• Medicare payments for people with dementia compared with people without dementia.
    • Number of geriatricians needed by state in 2050.

    The Appendices detail sources and methods used to derive statistics in this report.

    When possible, specific information about Alzheimer’s disease is provided in other cases, the reference may be a more general one of âAlzheimer’s or other dementias.â

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    How Many Canadians Live With Dementia Including Alzheimer’s Disease And How Many Are Newly Diagnosed Each Year

    According to the most recent data available , more than 402,000 seniors are living with dementia in Canada . This represents a prevalence of 7.1%. About two-thirds of Canadian seniors living with dementia are women. Annually, there are approximately 76,000 new cases of dementia diagnosed in Canada. This represents an incidence of 14.3 new cases per 1,000 in the senior population . The incidence is higher among women than men. The prevalence and the incidence increase with age, as does the differential in prevalence and incidence estimates between men and women .

    Table 1:

    Prevalence and incidence of diagnosed dementia, including Alzheimer’s disease, among Canadians aged 65 years and older, by age group and sex, Canada, 20132014

    Age
    15.8 14.3

    Notes: Data do not include Saskatchewan’s data. The 95% confidence interval shows an estimated range of values which is likely to include the true value 19 times out of 20.

    Data source: Public Health Agency of Canada, using Canadian Chronic Disease Surveillance System data files contributed by provinces and territories, April 2017.

    Over a ten-year period , the age-standardized prevalence of dementia increased by 21.2%. During the same period, fluctuations in incidence have been observed. Drug data, one of the criteria used for case identification , became available in Alberta and Prince Edward Island in 20092010, which contributed to the temporary peak in incidence that year. Since then, incidence data suggest a decline .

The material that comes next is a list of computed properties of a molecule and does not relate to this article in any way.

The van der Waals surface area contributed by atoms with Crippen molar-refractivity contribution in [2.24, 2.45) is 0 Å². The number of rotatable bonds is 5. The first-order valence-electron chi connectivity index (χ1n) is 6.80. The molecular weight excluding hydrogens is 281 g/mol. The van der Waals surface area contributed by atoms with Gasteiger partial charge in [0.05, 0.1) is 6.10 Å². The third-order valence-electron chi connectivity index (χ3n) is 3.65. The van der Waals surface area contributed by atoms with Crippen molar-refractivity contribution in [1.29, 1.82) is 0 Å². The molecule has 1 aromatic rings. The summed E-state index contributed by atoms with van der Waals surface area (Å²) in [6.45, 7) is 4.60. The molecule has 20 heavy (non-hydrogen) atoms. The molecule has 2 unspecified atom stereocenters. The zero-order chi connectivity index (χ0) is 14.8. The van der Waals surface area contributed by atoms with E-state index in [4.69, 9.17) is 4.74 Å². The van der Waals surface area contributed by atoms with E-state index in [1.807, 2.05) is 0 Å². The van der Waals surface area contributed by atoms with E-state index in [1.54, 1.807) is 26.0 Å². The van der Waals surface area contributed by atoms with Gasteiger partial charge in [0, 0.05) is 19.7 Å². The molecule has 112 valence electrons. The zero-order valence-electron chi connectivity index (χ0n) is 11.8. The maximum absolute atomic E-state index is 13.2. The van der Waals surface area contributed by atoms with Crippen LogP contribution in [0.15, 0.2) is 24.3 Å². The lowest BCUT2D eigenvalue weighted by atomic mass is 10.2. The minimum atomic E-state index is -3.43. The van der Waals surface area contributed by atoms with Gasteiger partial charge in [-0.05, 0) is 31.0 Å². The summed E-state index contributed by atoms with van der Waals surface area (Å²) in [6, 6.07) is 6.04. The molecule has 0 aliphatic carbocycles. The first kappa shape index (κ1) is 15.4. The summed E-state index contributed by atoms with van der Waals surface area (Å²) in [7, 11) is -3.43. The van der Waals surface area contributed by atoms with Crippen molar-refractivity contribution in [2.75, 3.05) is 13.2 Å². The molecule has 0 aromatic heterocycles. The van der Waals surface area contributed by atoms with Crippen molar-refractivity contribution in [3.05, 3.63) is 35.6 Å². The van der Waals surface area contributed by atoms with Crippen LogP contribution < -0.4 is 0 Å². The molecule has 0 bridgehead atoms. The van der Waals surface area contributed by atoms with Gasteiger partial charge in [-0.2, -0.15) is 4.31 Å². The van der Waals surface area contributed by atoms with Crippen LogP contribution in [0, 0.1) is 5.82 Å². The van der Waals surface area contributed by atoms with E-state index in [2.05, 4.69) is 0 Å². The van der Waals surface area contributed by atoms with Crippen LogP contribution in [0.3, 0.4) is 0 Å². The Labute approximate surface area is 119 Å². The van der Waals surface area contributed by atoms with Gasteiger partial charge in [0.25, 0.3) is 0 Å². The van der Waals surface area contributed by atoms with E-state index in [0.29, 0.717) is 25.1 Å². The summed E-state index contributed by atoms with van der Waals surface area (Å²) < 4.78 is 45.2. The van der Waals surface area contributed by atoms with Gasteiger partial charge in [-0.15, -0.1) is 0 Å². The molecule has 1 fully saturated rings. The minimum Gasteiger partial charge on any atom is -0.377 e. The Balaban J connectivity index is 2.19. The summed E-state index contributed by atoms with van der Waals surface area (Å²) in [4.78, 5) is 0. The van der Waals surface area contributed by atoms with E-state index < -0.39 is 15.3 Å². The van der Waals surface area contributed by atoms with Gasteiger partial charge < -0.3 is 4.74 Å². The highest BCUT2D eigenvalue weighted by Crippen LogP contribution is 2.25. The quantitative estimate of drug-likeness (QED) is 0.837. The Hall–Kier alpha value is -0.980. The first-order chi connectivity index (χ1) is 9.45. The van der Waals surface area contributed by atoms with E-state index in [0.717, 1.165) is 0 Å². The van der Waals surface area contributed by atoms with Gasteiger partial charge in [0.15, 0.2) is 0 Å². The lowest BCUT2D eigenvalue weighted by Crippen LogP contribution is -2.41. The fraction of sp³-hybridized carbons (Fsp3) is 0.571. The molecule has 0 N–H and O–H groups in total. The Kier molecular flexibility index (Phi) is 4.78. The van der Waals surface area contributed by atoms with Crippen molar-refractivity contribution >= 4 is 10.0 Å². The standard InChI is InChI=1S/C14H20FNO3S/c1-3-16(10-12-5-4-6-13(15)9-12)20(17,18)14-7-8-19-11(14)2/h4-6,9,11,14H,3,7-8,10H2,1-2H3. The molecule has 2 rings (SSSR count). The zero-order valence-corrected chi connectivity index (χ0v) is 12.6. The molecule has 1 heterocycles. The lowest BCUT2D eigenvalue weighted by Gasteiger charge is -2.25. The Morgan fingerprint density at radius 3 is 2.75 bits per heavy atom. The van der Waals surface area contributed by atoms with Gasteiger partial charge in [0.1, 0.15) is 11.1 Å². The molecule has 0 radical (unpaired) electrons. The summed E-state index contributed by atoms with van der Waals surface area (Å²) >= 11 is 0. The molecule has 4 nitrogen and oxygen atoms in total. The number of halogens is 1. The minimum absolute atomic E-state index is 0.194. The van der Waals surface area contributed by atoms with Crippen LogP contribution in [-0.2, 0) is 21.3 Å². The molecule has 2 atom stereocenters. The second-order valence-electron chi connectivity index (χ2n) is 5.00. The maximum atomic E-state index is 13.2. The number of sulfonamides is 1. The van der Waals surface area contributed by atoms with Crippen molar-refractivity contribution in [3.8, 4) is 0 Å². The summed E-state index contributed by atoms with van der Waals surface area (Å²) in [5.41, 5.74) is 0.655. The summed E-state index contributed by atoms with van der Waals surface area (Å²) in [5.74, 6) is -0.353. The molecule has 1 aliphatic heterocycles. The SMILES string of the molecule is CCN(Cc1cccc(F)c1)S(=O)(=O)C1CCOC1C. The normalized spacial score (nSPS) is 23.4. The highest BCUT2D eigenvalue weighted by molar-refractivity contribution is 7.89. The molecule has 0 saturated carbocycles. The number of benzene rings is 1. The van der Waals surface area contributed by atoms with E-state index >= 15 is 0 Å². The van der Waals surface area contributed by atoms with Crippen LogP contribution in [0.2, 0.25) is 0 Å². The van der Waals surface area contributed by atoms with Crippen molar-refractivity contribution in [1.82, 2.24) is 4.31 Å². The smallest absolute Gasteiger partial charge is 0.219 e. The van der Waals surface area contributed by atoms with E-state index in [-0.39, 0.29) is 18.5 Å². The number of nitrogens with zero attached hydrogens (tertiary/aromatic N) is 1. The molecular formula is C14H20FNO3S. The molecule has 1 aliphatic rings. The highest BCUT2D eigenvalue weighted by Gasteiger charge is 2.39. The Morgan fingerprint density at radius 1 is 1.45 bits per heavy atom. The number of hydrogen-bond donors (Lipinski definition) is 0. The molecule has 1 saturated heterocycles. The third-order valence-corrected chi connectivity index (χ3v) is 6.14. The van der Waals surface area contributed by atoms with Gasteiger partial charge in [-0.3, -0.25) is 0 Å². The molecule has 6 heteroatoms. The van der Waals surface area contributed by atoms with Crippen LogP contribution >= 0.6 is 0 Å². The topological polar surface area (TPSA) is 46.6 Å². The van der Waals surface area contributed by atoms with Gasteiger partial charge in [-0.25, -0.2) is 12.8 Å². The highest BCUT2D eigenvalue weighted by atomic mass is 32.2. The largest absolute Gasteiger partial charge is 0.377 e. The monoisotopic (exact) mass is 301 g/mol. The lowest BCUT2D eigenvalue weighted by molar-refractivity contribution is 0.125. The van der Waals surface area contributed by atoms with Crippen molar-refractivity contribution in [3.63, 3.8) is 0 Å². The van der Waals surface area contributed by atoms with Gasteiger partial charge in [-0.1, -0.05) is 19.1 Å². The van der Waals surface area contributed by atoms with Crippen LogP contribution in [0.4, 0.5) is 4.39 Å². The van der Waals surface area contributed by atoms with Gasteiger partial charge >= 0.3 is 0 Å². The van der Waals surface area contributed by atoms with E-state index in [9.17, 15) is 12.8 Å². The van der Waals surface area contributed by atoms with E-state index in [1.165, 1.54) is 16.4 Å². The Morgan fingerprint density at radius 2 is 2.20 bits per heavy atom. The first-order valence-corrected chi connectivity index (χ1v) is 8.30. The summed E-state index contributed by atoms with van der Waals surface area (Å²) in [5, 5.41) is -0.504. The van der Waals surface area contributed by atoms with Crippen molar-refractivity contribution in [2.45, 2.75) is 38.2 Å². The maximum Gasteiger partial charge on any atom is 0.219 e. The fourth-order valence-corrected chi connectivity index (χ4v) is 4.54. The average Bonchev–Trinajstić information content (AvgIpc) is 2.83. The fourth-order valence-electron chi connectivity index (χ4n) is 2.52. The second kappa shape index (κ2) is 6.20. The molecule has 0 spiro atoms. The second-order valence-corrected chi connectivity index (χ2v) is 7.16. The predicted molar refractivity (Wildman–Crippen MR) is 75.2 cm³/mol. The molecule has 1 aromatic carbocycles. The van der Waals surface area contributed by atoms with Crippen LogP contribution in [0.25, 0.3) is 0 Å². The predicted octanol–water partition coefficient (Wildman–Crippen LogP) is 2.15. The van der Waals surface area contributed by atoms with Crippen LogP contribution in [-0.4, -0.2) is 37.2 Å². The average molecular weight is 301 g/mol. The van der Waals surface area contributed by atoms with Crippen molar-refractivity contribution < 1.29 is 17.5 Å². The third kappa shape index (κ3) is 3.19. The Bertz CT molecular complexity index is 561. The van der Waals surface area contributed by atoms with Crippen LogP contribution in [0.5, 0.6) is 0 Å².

Sex
    6.114.3

    Brain Changes Associated With Alzheimer’s Disease

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    A healthy adult brain has about 100 billion neurons, each with long, branching extensions. These extensions enable individual neurons to form connections with other neurons. At such connections, called synapses, information flows in tiny bursts of chemicals that are released by one neuron and detected by another neuron. The brain contains about 100 trillion synapses. They allow signals to travel rapidly through the brain’s neuronal circuits, creating the cellular basis of memories, thoughts, sensations, emotions, movements and skills.

    The accumulation of the protein fragment beta-amyloid outside neurons and the accumulation of an abnormal form of the protein tau inside neurons are two of several brain changes associated with Alzheimer’s.

    Plaques and smaller accumulations of beta-amyloid called oligomers may contribute to the damage and death of neurons by interfering with neuron-to-neuron communication at synapses. Tau tangles block the transport of nutrients and other essential molecules inside neurons. Although the complete sequence of events is unclear, beta-amyloid may begin accumulating before abnormal tau, and increasing beta-amyloid accumulation is associated with subsequent increases in tau.,